Browsing Journal of Range Management, Volume 46, Number 5 (September 1993) by Subjects
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Factors influencing pine needle consumption by grazing cattle during winterPonderosa pine (Pinus ponderosa Lawson) needles cause abortions in pregnant cows. We examined pine needle consumption by cattle in 2 trials in eastern Montana. Trial 1 compared pregnant and open cows (n=4) from January to March 1989; trial 2 compared pregnant cattle (n=4) that received either 9 kg alfalfa hay head-1 day-1 or 1.4 kg alfalfa pellets head-1 day-1 from December 1989 to February 1990. Diets were estimated using both bite counts and fecal analysis. During trial 1, bite counts revealed pregnant and open cows consumed 45 and 42% of their grazing diets as pine needles (P>0.1). Fecal analysis showed that pregnant cows consumed more pine needles than did open cows (36% vs. 27%, respectively) (P<0.05). During trial 2, cattle consumed < 1% of their diets as pine needles. In trial 1 cattle consumed less pine litter and consumed more needles from trees as snow depth increased. Consumption of needles from trees increased as ambient temperature declined; no needles were consumed from trees when the minimum daily temperature exceeded -5” C. During both trials, grazing times decreased as temperatures declined, and increased as snow depth and wind speed decreased. We conclude that weather is a major factor influencing needle consumption; other interrelated factors may be forage availability, snow cover, and grazing time. Plne needle consumption, and the risk of abortion, in pregnant cattle appears to be greatly diminished during mild winter weather.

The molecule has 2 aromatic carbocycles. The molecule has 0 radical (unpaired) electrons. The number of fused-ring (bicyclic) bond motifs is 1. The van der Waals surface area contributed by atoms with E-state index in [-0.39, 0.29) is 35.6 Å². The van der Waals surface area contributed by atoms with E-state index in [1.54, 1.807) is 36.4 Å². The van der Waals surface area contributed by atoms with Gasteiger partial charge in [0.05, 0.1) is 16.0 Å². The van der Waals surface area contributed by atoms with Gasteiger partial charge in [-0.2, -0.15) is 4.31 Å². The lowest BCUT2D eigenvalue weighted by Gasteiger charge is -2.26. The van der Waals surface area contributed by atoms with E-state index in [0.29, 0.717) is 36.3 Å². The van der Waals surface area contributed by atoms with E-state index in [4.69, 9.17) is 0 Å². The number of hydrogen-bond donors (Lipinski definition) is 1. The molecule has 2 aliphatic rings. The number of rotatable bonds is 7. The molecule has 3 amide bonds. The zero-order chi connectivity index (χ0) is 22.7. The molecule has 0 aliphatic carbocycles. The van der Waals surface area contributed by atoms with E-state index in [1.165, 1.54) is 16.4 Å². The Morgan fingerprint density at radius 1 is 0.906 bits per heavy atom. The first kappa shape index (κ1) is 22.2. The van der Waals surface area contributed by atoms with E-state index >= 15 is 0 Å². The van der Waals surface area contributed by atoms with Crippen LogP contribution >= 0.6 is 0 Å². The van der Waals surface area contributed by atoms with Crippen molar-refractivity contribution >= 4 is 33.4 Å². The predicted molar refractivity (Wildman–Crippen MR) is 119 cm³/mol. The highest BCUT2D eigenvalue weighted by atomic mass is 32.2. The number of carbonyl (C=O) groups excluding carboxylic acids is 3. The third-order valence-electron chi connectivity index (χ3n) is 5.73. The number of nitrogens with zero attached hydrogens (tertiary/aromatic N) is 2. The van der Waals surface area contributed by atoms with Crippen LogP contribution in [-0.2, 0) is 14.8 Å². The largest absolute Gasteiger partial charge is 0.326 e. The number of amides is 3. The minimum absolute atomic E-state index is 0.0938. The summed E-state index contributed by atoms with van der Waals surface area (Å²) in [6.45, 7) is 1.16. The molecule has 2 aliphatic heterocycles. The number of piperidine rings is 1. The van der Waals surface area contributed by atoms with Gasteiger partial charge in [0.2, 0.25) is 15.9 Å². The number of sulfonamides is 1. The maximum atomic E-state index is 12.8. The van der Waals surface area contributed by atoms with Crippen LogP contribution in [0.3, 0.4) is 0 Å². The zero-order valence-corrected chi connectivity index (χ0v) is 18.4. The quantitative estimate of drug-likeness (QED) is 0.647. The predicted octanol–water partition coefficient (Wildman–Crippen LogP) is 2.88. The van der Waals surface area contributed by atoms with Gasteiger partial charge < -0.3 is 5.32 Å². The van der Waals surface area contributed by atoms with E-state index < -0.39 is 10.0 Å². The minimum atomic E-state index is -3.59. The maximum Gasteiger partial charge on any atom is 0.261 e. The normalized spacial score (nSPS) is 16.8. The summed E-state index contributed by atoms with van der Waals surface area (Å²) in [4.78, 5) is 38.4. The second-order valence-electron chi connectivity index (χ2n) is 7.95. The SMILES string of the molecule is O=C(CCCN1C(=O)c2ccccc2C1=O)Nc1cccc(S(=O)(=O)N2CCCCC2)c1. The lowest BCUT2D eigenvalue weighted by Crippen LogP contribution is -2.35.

Sites, mowing, 2,4-D, and seasons affect bitterbrush valuesThis study was conducted in a sagebrush-bitterbrush vegetation type in southcentral Wyoming to compare the effects of mowing and 2,4-D application on shrub cover and bitterbrush (Purshia tridentata Pursh) use, preference values, browse values, and residual twig weight after summer/fall browsing by cattle and winter big game use. Areas 3 to 6 ha in size were mowed, sprayed with 2,4-D, or left untreated on 4 different sites. Total shrub cover was reduced from 38% (53% mountain big sagebrush (Artemisia tridentata spp. vaseyana), 37% bitterbrush) to 23% (38% sagebrush, 52% bitterbrush) by mowing, and to 17% (18% sagebrush, 64% bitterbrush) by herbicide application. Twig weight use was greater on mowed areas, on the more productive sites, and during summer cattle browsing when leaves were present than during winter browsing by big game. Frequency of use was inversely related to bitterbrush availability, although the relationship was confounded by different snow depths on different sites. Utilization values based on basal diameter were more sensitive to site and treatment effects than length and weight utilization values, but were influenced by differences in twig morphology and did not reflect differences in twig use, preference values, browse values, or browsing residual weights. Mowing produced the greatest preference values and browsing residual weights for cattle browsing and the greatest browse values for both cattle and big game. Preference values, browse values, and browsing residual weight appear to be useful indicators of site, treatment, and browsing effects.